Do you HAVE to sift flour when it calls for it?

Avatar for demecafe
iVillage Member
Registered: 04-08-2008
Do you HAVE to sift flour when it calls for it?
3
Fri, 02-21-2014 - 2:02pm

Often a recipe I use will call for sifted flour (or confectioners sugar). You'd think at this point I'd have bought a sifter (but I always forget). So I usually end up using a small strainer and stand there banging it through. What exactly would happen if I didn't sift it?


demecafe

Community Leader
Registered: 07-26-1999
Thu, 02-27-2014 - 12:55pm
Also, powdered sugar tends to get clumpy in the bag, so sifting it prevents a lot more frustration when combining it with liquids so that its combines better.
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Community Leader
Registered: 02-27-1999
Tue, 02-25-2014 - 11:56am

You don't HAVE too, but it makes the flour behave better.  AS IN it will hydrate more evenly and prevent dense spots in your baked goods.  The way you are doing it with a mesh strainer is the way pros do it.  A sifter is not necessary and IMHO a waste of space and money.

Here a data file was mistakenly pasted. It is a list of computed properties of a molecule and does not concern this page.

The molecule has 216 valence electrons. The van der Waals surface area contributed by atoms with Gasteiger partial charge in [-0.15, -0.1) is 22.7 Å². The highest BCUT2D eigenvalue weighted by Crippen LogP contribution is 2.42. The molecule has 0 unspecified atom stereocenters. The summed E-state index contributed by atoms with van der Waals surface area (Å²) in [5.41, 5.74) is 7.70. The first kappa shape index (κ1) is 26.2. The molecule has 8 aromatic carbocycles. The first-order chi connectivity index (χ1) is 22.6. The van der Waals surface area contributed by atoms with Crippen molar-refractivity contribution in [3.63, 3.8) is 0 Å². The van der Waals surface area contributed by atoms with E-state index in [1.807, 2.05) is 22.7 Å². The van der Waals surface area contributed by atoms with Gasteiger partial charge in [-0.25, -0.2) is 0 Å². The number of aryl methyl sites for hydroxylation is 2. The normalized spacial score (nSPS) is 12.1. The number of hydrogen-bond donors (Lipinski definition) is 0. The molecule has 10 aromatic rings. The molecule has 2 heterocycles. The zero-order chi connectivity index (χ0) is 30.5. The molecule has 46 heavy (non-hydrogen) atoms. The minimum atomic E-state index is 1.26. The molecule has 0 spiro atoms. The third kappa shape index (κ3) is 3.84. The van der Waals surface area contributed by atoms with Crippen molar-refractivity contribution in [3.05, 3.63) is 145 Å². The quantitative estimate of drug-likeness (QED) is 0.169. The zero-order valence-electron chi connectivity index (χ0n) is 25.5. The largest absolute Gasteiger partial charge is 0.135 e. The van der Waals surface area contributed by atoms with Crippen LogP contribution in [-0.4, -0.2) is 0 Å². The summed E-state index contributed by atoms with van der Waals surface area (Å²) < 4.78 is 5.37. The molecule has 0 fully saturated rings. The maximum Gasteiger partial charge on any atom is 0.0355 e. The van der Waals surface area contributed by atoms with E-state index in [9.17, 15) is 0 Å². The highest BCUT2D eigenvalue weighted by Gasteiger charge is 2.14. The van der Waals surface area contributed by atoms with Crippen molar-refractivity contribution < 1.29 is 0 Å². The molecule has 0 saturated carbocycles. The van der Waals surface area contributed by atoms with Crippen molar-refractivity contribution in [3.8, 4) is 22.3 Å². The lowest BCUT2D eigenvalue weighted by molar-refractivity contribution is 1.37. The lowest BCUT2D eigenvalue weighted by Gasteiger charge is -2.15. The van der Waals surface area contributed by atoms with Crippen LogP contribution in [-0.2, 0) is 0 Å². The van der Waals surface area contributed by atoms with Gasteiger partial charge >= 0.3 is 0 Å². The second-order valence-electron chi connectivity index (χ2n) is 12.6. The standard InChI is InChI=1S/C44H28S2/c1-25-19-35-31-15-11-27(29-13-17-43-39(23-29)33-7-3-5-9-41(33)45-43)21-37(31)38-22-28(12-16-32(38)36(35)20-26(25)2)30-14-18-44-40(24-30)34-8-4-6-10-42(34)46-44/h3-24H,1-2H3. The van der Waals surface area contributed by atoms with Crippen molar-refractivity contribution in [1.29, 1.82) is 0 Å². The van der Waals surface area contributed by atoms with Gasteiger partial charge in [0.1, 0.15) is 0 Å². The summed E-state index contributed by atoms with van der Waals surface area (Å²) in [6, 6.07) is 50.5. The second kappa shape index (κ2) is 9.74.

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Avatar for sabrtooth
iVillage Member
Registered: 12-03-1999
Fri, 02-21-2014 - 2:20pm

In older days, before modern grinding, tupperware and refrigeration, the MAIN reson for sifting flour was to remove any unwanted things from your recipe.  Things like twigs, stones, and critters.  Sifting also raises air into the flour, and prevents it from being compacted.  The reason you don't want it compacted, is then you add too much flour to your recipe--especially when it is humid.  If you don't have a sifter tho, never fear.  BEFORE you measure your flour, stir and lift it with a metal (sharp edged) spoon, so it is lighter.  Then spoon it carefully into your measuring cup till it mounds a little, not banging the cup, or making the flour settle. Level the cup with a knife or the flat of the spoon handle.